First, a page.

It is Sunday evening
You’ve been out
Whose hood did you pop
Whose coozie sleeved your Bud
while rigs whistled down I-10 unheard
Whose truck has your lawn been under
Whose screen door have you sprained
Whose fingers tangled your fringe
From whose lacy things have you come un stained
Whose braids have you un done
while I was asleep out in the bed
Whose field have your boots been under
Whose longhorn has your rodeo circuitry
or prize belt your buckle cinctured
Whose boots burnt skinsnake garters
moongut skyhigh mindshaft
For all the barbs in a wire mile
Who’s been tanned by the same sun
that done tanned you
Alice Cooper or Dr. Quinn, Medicine Woman
A fictional frontier heroine or Vincent Furnier
Not Alice Cooper not a fictional frontier heroine
Anise-flavored or Coney Island
a peninsula once overrun by rabbits and licorice
not anise-flavored not a peninsula once overrun by rabbits
knocked up or “lawyer” in French
not avocado not a bun in the oven
knocked up and avocado
Chicken menstruation and the The Governator
Arnold Schwarzenegger or a raw egg
not The Governator not chicken menstruation
Samuel Clemens or Lewis Carroll
Not Charles Dodgson not Mark Twain
Mark Twain and Lewis Carroll
An atoll in the Micronesian Islands or Sandwich
Captain Cook’s name for Hawaii and Bikini
not Bikini not Sandwich
OK Cupid and she’s over it
internet speed dating or she doesn’t call
She’s not over it not OK Cupid
THE GOLD-MINING WITCH OF PLACERVILLE, CALIFORNIA
James Marshall first witnessed, among the Maidu,
arrowheads dipped in sap and then in flakes
of something yellow: a gift
to whatever animal the weapon aimed to pierce,
more valuable to them than a soft but pretty metal.
He also stole a gold ring from the nose
of the Maidu chief’s eldest daughter.
I envy that savage maiden, even
as my hair grows hanging lichen
and the lichen grows moss and the moss dries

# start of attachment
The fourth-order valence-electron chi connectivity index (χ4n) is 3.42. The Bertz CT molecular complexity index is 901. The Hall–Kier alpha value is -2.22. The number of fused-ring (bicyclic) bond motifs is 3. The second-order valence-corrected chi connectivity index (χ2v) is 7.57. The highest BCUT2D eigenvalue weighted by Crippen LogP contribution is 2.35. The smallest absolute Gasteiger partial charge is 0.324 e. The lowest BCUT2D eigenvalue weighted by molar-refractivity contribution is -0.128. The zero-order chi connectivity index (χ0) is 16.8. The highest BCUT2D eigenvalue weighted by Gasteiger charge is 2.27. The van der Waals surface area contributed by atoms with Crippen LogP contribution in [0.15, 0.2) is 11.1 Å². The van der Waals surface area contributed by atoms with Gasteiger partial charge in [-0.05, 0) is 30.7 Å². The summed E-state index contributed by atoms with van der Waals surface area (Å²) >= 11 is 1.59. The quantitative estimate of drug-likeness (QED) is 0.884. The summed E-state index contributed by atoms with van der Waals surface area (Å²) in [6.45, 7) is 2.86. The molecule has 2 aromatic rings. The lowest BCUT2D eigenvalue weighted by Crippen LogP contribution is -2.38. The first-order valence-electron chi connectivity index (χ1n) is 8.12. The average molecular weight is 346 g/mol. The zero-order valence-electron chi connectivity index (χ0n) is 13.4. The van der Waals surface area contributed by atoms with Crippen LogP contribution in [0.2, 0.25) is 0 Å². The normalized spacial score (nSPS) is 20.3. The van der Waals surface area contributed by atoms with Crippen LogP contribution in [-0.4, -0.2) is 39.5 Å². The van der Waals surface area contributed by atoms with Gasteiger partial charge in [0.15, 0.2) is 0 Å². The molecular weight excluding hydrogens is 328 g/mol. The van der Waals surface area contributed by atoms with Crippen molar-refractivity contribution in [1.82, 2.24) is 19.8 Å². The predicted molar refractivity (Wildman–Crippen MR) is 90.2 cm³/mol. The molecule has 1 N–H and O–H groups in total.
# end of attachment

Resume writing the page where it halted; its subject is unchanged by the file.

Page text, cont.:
to a golden color. I sleep in a hollow log,
and honor its shelter as if it were my parents.
My manners are too primitive for the nearby boomtown.
It favors talcum-powder girls who wait genteelly.
I found in riparian thickets a more suitable General Store:
Muskrat, crayfish, miner’s lettuce. I’d quarry a stagnant pond,
I’d drink up the last oxbow lake north of the Fork
if I could find the map that keeps it hidden.
Yesterday I invaded someone’s claim, hell-bent on stealing
what rusty equipment I found; it seemed the best thing
to do a stranger, minding her business, thinking only of herself.
She was nowhere to be found in a town called Nowhere.
The nugget under her pillow was banded with quartz
and looked like a rich man’s tooth.
I left it where I found it, and carried off her copper kettle.
She’d placed twelve chunks of pyrite in a circle around her fire-pit,
perhaps hoping the heat would alter its element.
I too have tested the technicalities of Fool’s Gold.
I’ve panned for platinum, for pearl, for the ore in Oregon:
why worry about one of a thousand desperate prospectors
returning to her lopsided tent, made of the same sturdy fabric
that Levi Strauss will soon stitch into the first pair of jeans?
My own canvas trousers double as a stovepipe.
I can make a garment from a used utensil, a gravel-screen
from a French lace drape. As I walk away,
I press a set of tracks with severed bear-paws.
Why did I trust that fur trapper from Vancouver?
Murderous Salteau women were all he knew of love.
He claimed they were much wilder than me; one, he said,
sang as though “her bones were coming out of her face.”
“Oh My Darling Inclementine” is a lesser-known version
of a song most miners know.
It reminds me of a whore I stole a gold coin from.
I threw it to the river, making amends.
Were it up to her, I’d drown, face-down in a horse trough
but I’ll drown another way.
Iris Marble Cushing was born in Tarzana, California. In 2011, she was a writer-in-residence at Grand Canyon National Park. Iris is an editor for Argos Books in Brooklyn, and for Circumference, a journal of poetry in translation.